Rolf Aamot

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Born September 28, 1934(1934-09-28)
Bergen, Norway

Rolf Aamot (born 1934) is a Norwegian painter, graphic artist, film director, photographer and tonal-image composer. His is one of the pioneers of audio-visual art in Scandinavia. Since the 1950s, Aamot has been a pioneer within the field of electronic painting, exploring the emerging technology as it combines with the traditional arts of painting, music, film, theatre, and ballet. Much of his work consists of creating electronic tonal images; frequently in a form of performance art with abstract photographic elements.

From early age, he was taught after Bauhaus principles by his father Randulf Aamot, a master carpenter and wood carver. In 1952, he had his first solo exhibition of paintings at the Paus Knudsen Gallery in Bergen. In 1953, at the age of 18, while still attending the Norwegian National Academy of Craft and Art Industry in Oslo, he was awarded a major public commission for the Natural History Museum at the University of Oslo. From 1957 until 1960 he studied at the Norwegian National Academy of Fine Arts with the painters such as Aage Storstein and Alexander Schultz, both of them anchored in the effort to combine figuration and abstraction typical of the 1920s. He later studied Film at Dramatiska Institutet in Stockholm.

Aamot's electronic tonal-image work Evolution (1966) with music by Arne Nordheim was shown on Norwegian television in 1967.[1][2] Evolution represented a milestone of a new art form in which television for the first time was used as an independent picture-artistic means of expression. Throughout the 1960s, 1970s and 1980s Aamot created a series of works for television.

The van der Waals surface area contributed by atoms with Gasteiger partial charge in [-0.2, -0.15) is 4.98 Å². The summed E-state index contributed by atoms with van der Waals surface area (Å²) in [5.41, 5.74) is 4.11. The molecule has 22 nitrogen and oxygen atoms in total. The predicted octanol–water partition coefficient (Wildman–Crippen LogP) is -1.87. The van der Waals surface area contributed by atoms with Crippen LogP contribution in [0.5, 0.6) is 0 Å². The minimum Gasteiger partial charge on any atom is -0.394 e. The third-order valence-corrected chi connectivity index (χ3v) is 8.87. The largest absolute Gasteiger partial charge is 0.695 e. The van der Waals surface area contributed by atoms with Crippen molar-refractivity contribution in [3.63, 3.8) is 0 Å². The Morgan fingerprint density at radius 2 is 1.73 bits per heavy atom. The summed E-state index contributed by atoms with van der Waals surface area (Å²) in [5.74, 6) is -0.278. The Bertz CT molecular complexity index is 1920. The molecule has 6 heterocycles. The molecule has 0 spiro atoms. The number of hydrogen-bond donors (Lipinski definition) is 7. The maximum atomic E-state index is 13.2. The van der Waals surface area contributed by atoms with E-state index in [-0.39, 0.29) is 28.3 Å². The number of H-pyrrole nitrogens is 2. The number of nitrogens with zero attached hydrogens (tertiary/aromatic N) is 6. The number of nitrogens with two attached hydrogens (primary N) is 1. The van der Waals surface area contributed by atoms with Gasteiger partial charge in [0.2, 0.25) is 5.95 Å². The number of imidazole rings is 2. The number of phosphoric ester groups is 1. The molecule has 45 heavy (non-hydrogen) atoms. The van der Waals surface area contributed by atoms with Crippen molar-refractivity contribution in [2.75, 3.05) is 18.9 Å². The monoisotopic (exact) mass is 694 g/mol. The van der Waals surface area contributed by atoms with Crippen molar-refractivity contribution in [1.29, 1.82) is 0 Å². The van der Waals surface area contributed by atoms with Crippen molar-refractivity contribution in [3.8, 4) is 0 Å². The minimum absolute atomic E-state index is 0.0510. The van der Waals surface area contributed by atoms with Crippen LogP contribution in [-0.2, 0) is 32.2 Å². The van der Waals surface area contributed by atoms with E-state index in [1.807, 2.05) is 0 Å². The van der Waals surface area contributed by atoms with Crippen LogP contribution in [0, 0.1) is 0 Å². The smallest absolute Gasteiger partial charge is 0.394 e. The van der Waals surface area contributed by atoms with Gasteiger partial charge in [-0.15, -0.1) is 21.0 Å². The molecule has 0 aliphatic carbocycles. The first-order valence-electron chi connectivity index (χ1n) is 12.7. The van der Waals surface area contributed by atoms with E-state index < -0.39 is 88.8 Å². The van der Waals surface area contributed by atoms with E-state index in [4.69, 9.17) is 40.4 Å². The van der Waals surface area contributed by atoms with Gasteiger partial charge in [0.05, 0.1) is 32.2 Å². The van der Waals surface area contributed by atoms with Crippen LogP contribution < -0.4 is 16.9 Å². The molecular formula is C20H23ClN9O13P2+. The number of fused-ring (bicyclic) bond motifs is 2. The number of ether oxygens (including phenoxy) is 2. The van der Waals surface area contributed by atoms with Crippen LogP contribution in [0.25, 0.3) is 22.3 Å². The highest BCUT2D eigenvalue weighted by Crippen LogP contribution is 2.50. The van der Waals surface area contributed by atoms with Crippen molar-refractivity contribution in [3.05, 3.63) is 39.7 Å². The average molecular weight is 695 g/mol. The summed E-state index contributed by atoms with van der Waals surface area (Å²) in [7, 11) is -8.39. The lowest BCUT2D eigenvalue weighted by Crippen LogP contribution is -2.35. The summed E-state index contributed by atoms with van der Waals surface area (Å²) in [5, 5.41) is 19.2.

From the latter half of the 1980s, he worked with computer paintings on canvas, digital photopaintings and graphic art. He has continued to make video and film art, often in collaboration with the painter and composer Bjørg Lødøen and the photographer, dancer and choreographer Kristin Lodoen Linder.

Since 1966, Aamot's works have been shown in Scandinavia, France, Germany, Belgium, Italy, the Soviet Union and subsequently Russia, Poland, USA and Japan. His work can be found in several public collections. Aamot has been represented at several international film and art festivals throughout the world.

Works[edit]

Television[edit]

  • Evolusjon [Evolution], with electronic music by Arne Nordheim (first presented in 1966; TV-broadcasted on 28 May 1967) [3];
  • Relieff, with electronic music by Bjørn Fongaard and choreography by Edith Roger (21 April 1968) [4]
  • BSK (1968)
  • Visuelt [Visual] (1971). Music by Rolf Aamot. Recorded and produced by Bjørg Lødøen and Rolf Aamot.
  • Progress (1977). Music by Rolf Aamot. Recorded and produced by Bjørg Lødøen and Rolf Aamot.
  • Puls (1986). Music by Rolf Aamot. Recorded and produced by Bjørg Lødøen and Rolf Aamot.
  • Medusa - hun som ser (1986). A composition by Bjørg Lødøen and Rolf Aamot. Directed by Aamot, cast: Lødøen.
  • Utdrivelsen [Expulsion] (1987)
  • Nærklang (1987)
  • Drømmen er der alltid [The Dream is Always There] (1988)

Film[edit]

  • Relieff (1966–67)
  • Kinetisk Energi [Kinetic Energy] (1967–68). Music by Rolf Aamot. Recorded and produced by Bjørg Lødøen and Rolf Aamot.
  • Vision - en film om Gustav Vigeland (1969). Music by Rolf Aamot. Recorded and produced by Bjørg Lødøen and Rolf Aamot.
  • Strukturer [Structures] (1970). Music by Rolf Aamot. Recorded and produced by Bjørg Lødøen and Rolf Aamot.
  • Actio (1980). Music by Rolf Aamot. Recorded and produced by Bjørg Lødøen and Rolf Aamot.
  • Nordlys [Northern Lights] (1991). With Bjørg Lødøen.
  • Tid-e-vann (1997-2000). With Kristin Linder.
  • Energi [Energy] (2003). With Bjørg Lødøen.
  • U (2005)
  • Ir (2006)
  • Wirr (2008)
  • Contra (2009)
  • X (2010)
  • W (2011)
  • RRR (2012)

Music[edit]

  • Rolf Aamot, Tonal Image Films 1968-1991, Prisma Records, CD, 2011. Works: Actio, 1980; Kinetisk Energi Part 1 & 2, 1968; Nordlys, 1991; Progress, 1972; Viisuelt, 1971. The disc contains audio part to Aamot's tonal image films. The music consists of abstract sounds and movements from different electronic sources, interacting with pre-recorded and prepared acoustic instruments and human voices. [5], [6].

See also[edit]

Links[edit]